Gather All Your Current and Future Contact Information

Grab a sheet of paper and write down all of your company’s current and future contact information:

  • Street address
  • Mailing address, if a PO Box or somehow different from street address
  • Phone number(s)
  • Fax number(s)
  • Email address(es)
  • Website URL
  • Social media accounts

Once you determine how you’re going to contact your mailing list(s) and gather all your company’s contact information, you’re ready to sit down and start writing your business relocation letter.

Start Writing Your Letter

When you write your business relocation letter, make sure you do two things:

  1. Include all your contact information, even if it’s not changing
  2. Keep it short

Contact information is valuable, so make sure those on your mailing list have all of it. Even if one or more pieces of your information won’t change, such as may be the case in an on-site campus move, you should still include it in your business relocation letter. That way folks on your mailing list can choose to update any holes they have regarding you contact information. And you may end up enabling someone to reach out to you in a way they hadn’t tried before, like through social media.

And make sure you’re concise. Your readers need to get the pertinent information, along with any messaging, quickly and clearly.

How to Construct Your Business Relocation Letter

When writing your letter, include the following items, in order:

  • Company name and current mailing information
  • Salutation
  • Introductory paragraph, including any downtime and closure/re-open dates due to moving
  • Follow-up paragraph, including any changes in service due to moving
  • New contact information that will take effect after the move
  • Current contact information that will not change
  • Closing paragraph
  • Signature

Deliver Your Business Relocation Letter

After you write your business relocation letter, make sure you mail or email it three weeks before your move date.

Some businesses have the capability to handle the production, postage, and mailing of the letters (or the email production and blast) themselves. If not, there are other companies that can handle the entire process for you.

Syndicate Your Business Relocation Letter

When you mail your business relocation letter, make sure to syndicate the information if doing so could be beneficial. Syndication means posting information from the letter on your website and using whatever social media channels you have to announce the move and start a conversation or drive traffic back to your website, where they can read about the move in more detail.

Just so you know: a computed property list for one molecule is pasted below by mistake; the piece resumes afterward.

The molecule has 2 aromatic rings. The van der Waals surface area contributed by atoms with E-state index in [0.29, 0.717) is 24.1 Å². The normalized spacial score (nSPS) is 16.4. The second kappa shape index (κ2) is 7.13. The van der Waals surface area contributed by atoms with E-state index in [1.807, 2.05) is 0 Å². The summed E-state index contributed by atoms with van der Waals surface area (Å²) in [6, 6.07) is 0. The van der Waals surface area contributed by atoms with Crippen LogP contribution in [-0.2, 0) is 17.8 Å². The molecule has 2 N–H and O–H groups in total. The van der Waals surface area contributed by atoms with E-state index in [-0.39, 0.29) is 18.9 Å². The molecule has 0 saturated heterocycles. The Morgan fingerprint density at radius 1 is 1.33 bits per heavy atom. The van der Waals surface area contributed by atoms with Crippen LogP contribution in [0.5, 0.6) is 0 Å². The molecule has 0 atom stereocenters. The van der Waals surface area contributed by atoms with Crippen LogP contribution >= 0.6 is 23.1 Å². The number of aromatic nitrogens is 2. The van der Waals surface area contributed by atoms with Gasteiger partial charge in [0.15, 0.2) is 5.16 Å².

Syndicating your letter will maximize your chances of reaching customers or others that may not have been on your mailing list and maybe even generate some buzz or conversation about your business and its pending move. Just make sure that if you start a conversation about your move on your website or social media that you participate in the conversation.

Syndication is ideal for some companies and overkill for others. It depends on your business and how you engage customers, vendors, and business partners. If you don’t have the time, resources, or need, you can avoid this step entirely.

Sample Business Relocation Letter

Here’s a sample business relocation letter that takes into account everything we’ve talked about. It’s just an example, so feel free to use it as a template that you can customize for your own letter:

Company Name
[Current Street Address]
[Current City, Current State] [Current ZIP]

Dear [Firstname Lastname/Organization],

Business is so good that we’re expanding and moving our location to accommodate our growth. We will close our office Friday, April 4, 2014 at 5:30 p.m. to begin the moving process and will re-open at our new location Monday, April 7 at 8:30 a.m.

Our business, including website, email, and telephones, will be fully operational during the moving process and you will not experience any changes or delays in service, production, or shipping during that time.

Please update your records with our new contact information:

Company Name
[Street Address]
[City, State] [ZIP]
[Telephone]
[Fax]

Our other contact information will remain the same:

Website: [website URL]
Email: [email address]
Facebook: [Facebook page name]
LinkedIn: [LinkedIn page name]
Twitter: [Twitter handle]

As a valued [customer, vendor, business partner] we thank you for taking the time to update your records. Please feel free to contact us at [phone number] with any questions.

Sincerely,
[Signature]